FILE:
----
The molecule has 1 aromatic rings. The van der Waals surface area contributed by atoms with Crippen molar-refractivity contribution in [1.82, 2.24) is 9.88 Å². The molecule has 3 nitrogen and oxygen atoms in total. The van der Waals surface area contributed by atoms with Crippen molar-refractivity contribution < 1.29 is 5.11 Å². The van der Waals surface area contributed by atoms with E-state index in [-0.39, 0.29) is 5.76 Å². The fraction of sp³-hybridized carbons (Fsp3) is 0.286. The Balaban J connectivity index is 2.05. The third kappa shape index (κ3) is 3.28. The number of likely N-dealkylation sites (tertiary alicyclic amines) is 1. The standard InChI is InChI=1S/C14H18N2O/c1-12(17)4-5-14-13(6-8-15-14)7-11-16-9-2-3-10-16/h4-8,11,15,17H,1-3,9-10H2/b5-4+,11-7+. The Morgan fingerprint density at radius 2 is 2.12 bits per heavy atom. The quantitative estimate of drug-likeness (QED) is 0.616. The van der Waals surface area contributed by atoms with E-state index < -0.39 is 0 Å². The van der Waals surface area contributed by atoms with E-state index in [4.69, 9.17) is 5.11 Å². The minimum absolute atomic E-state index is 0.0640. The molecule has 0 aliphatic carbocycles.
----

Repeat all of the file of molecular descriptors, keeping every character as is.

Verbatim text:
The molecule has 1 aromatic rings. The van der Waals surface area contributed by atoms with Crippen molar-refractivity contribution in [1.82, 2.24) is 9.88 Å². The molecule has 3 nitrogen and oxygen atoms in total. The van der Waals surface area contributed by atoms with Crippen molar-refractivity contribution < 1.29 is 5.11 Å². The van der Waals surface area contributed by atoms with E-state index in [-0.39, 0.29) is 5.76 Å². The fraction of sp³-hybridized carbons (Fsp3) is 0.286. The Balaban J connectivity index is 2.05. The third kappa shape index (κ3) is 3.28. The number of likely N-dealkylation sites (tertiary alicyclic amines) is 1. The standard InChI is InChI=1S/C14H18N2O/c1-12(17)4-5-14-13(6-8-15-14)7-11-16-9-2-3-10-16/h4-8,11,15,17H,1-3,9-10H2/b5-4+,11-7+. The Morgan fingerprint density at radius 2 is 2.12 bits per heavy atom. The quantitative estimate of drug-likeness (QED) is 0.616. The van der Waals surface area contributed by atoms with E-state index < -0.39 is 0 Å². The van der Waals surface area contributed by atoms with E-state index in [4.69, 9.17) is 5.11 Å². The minimum absolute atomic E-state index is 0.0640. The molecule has 0 aliphatic carbocycles.